Cash is still king but “uneasy lies the head that wears a crown!”
Even as I am prepping for my next industry event, observations from the last conference I attended continue to permeate my thoughts. The ATMIA US Conference that was held in New Orleans only recently and yet, three items continue to have me thinking about the durability, indeed longevity, of some of the points raised. In particular, it was the future of branch offices, the impact and, yes, inroads of mobile devices, and ATMs themselves.
However, before discussing these three points any further, pulling back from all that I saw to see the bigger picture and it’s clear that cash is still king even as concerns about security continue to dominate all conversations. Not simply EMV and how it relates to ATMs, but it applies to every door opened by financial institutions to interface with consumers. As we just read this week, even central banks are not immune to fraudulent attacks (check out this story about the New York Federal Reserve and Bangladesh Bank).
As the story goes, hackers allegedly breached the Bangladesh central bank’s security system and then posed as Bangladeshi officials to submit a series of Swift messages requesting the New York Federal Reserve to transfer large sums of money from its account there. Had the wrongly transmitted funds made it all the way back to the perpetrators, it would have been the largest bank heist in history.
Cash and securing our cash to one side, when it comes to the future of branch offices financial institutions face a quandary. Following years of aggressive M&A activity – some opportunistic even as it has been more about government driven “encouragement” – branches have seen not just a change of signage but oftentimes, complete shutdowns. For many the branch still represents the simplest way to project and reinforce their brand, but to others, it’s just too human resources intensive and a cost that is difficult to manage.
From all I saw, even as there is ongoing conflict in retail between bricks and mortar versus e/commerce, the battle is spilling over into banking and I cannot see the traditional branch office surviving in the long term. And yet, our thirst for real cash shows no abating so perhaps this is all the ATM market needs to hear.
As for the convergence of mobile with traditional forms of cash delivery including ATMs, in time mobile will erode the need for many ATMs. “Omni Money” will provide more fluidity and options as it supports consumer initiated movement between cards, debit and credit, as well as between virtual and real currencies and even the creation of lines of credit and taking out loans. Branches may be today’s branded locations but to future generations, this will be supplanted as a marketing tool by the logo on the app on the smartphones.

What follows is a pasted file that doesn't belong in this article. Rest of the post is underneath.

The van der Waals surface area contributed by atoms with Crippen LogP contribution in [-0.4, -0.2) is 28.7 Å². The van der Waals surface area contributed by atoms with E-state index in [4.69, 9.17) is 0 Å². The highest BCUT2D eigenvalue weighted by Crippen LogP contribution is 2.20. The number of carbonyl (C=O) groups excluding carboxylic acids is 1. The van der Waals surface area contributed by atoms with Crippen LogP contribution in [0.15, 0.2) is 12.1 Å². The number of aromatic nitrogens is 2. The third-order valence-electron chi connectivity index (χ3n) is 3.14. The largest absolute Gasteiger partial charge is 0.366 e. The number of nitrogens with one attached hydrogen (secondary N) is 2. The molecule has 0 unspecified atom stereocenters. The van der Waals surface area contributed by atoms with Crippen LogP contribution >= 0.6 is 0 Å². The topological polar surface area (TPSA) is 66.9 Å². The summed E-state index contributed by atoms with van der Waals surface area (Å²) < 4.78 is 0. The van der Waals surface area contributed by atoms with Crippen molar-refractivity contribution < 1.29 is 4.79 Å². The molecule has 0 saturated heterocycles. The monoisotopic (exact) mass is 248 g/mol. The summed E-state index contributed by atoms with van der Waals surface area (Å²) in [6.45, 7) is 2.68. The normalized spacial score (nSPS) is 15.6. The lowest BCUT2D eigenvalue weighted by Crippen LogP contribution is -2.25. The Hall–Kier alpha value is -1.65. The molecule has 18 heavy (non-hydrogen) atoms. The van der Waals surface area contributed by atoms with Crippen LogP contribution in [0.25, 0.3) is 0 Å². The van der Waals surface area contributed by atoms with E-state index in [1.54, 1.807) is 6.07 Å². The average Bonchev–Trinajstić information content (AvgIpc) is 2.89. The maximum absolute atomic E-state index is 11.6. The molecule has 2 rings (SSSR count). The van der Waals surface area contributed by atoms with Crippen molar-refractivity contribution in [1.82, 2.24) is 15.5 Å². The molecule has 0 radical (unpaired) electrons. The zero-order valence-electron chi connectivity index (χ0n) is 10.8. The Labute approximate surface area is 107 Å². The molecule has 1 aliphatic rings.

What I saw taking place across the ATM industry is only further confirmation of what I have been witnessing for some time now. Yes, we have a vast network of devices and yes, we have tools to oversee all the infrastructure in place to support an array of applications – can these devices and networks be leveraged in another way?
One response came from Tom Harper, president and CEO, Networld Alliance, when he listed the top eight predictions for ATMs. “Redefining the user experience,” said Harper, that will include “the physical surroundings including the addition of big screens” and even the emergence of “ATM Pods – as consumers become increasingly mobile so too will ATMs”.
Harper was noting that if the branch office represented the face of the financial institution, increasingly it will be one form or another of the venerable ATM that will become the more recognisable face of the financial institution even if it’s nothing more than a secure cubicle inside a coffee shop.
During a trip back to Sydney, Australia, just a few years ago, alongside Sydney’s famous Circular Quay, the Commonwealth Bank of Australia (CBA) included a Starbucks coffee shop inside the branch. Perhaps they addressed the wrong question, coming up with a solution that was the wrong way around. Yes, future bank branch presence may be within malls, train stations, coffee shops – the gathering places for a much larger proportion of society.
Cash is still very much king and in a strange way, holding funds in cash provides a level of security unthinkable only a decade ago – electronic tentacles into every corner of the globe make holding funds electronically susceptible to all kinds of risk. What appeared to be a reworked StorageTek robotic tape silo, as displayed by Quantum Systems, capable of retrieving almost anything tangible from cash to safe to the contents of safe deposit boxes may be a foretaste of what’s install for branches but the chapter hasn’t closed on branch offices quite yet.
However, what time spent on the exhibition floor of conferences such as ATMIA US Conference teaches all of us is that there are smart minds at work rethinking how to serve our financial needs, cash or otherwise, and as long as they are doing so, there’s no end of surprises ahead for all of us. Cash may be king for yet a while, but to the next generation of consumers, it may all be as simple as being a phone call away.
By Richard Buckle, founder and CEO of Pyalla Technologies, LLC